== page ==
6 Famous Black Authors and Their Day Jobs

Some of the best advice that renowned authors tend to share is that aspiring writers should live a life outside of writing—many other lives, if possible.

Below is a look into what six of the most renowned, impactful American authors of the 20th and 21st centuries were doing when they weren’t writing the books, poems, reports, and short stories that moved, radicalized, and even criticized a nation. Being erudite and readerly is important to any writers who want to create good work, but for many of the below, there would have been nothing without gaining life experience outside of a room with a pen and paper.

1. Langston Hughes was a busboy

Before poet, playwright, and novelist Langston Hughes went on to shape the Harlem Renaissance in the mid-1920s, he had brief lives as a cook, launderer, and busboy (though always while writing). After working various odd jobs in New York after graduation, he worked as a crewman aboard the S.S. Malone, where for six months he traveled to Africa and Europe. Hughes disembarked in Paris, where he accepted a stint as a cook at a nightclub. He eventually moved back to Washington, DC, living with his mother while continuing to write poetry, which he hadn’t stopped doing since he graduated.

One day while bussing tables at the Wardman Park Hotel, Hughes spotted Vachel Lindsay at a table; with a leap of faith, he went over to the renowned poet’s table and shared some of his own poems. Lindsay’s promotion of Hughes’s work was a major factor in the success of Hughes’s first collection of poems, The Weary Blues (as was Lindsay’s story of having “discovered” a talented busboy, despite Hughes’s already being a published poet!).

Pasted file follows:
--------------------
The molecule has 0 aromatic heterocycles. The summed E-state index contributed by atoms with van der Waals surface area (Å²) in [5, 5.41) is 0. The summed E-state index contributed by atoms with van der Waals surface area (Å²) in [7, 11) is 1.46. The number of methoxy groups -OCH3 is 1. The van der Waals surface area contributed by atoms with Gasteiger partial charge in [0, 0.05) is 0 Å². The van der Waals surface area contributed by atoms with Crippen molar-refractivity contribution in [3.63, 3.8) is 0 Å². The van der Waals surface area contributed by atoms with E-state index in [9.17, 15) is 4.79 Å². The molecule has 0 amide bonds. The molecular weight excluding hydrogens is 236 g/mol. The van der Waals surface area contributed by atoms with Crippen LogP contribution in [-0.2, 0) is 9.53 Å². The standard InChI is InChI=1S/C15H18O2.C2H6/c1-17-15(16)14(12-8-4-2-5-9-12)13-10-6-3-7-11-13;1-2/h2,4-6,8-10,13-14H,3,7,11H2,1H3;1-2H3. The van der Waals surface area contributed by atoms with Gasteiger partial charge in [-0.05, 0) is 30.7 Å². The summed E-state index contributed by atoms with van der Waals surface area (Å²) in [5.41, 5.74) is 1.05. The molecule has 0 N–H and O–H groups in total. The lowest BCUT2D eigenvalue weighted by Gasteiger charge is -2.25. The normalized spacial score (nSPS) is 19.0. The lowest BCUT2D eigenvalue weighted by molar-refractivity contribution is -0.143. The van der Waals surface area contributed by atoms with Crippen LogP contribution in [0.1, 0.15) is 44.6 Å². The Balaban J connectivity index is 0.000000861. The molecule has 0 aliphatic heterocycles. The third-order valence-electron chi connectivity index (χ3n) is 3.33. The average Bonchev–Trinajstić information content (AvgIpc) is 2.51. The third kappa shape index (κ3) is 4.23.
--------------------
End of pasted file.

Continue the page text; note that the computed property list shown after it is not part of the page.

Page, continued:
2. Alex Haley was in the Coast Guard

For Alex Haley, who is widely known for writing The Autobiography of Malcolm X and Roots: The Saga of an American Family, the resonant writing career didn’t flourish until some years into his career in the Coast Guard, a direction chosen by his father and him in order to bring discipline and growth into his life. Joining in 1939, Haley was subject to restrictions within rankings and found that many positions in the Coast Guard were not open to Black Americans at that time. During the Pacific War, Haley cultivated a love and appreciation for writing. As his fellow sailors endured boredom and the anxiety of being far from home, they watched Haley write copious letters to his friends and family. Soon, they started asking Haley if he would pen them love letters to their girlfriends for some money in exchange.

As Haley honed his literary ability, he published articles in Coast Guard Magazine and was even appointed editor for two other Coast Guard publications. Ten years after enlisting, Haley was finally able to change his rating to Journalist. Later that same year, he was named first chief journalist in the Coast Guard, a rating that was created just for him. From love letters to reportage of American experiences at war, Haley found a deep appreciation for the craft of writing on the seas.

3. Ida B. Wells was a teacher

Ida B. Wells’s fearless, first-of-its-kind reportage would transform critical journalism, but a family tragedy took her into the public school system first. After her parents died in a yellow fever epidemic in 1878, the sixteen-year-old future journalist and civil rights activist took a job as a teacher at a Black elementary school near her hometown so that she could keep herself and her younger siblings together. When Wells moved to Memphis, Tennessee, with her two youngest sisters in 1883, she continued to work in the school system while also becoming a focused journalist. Between school years, she took classes at historically Black colleges and became a rising voice for civil and women’s rights.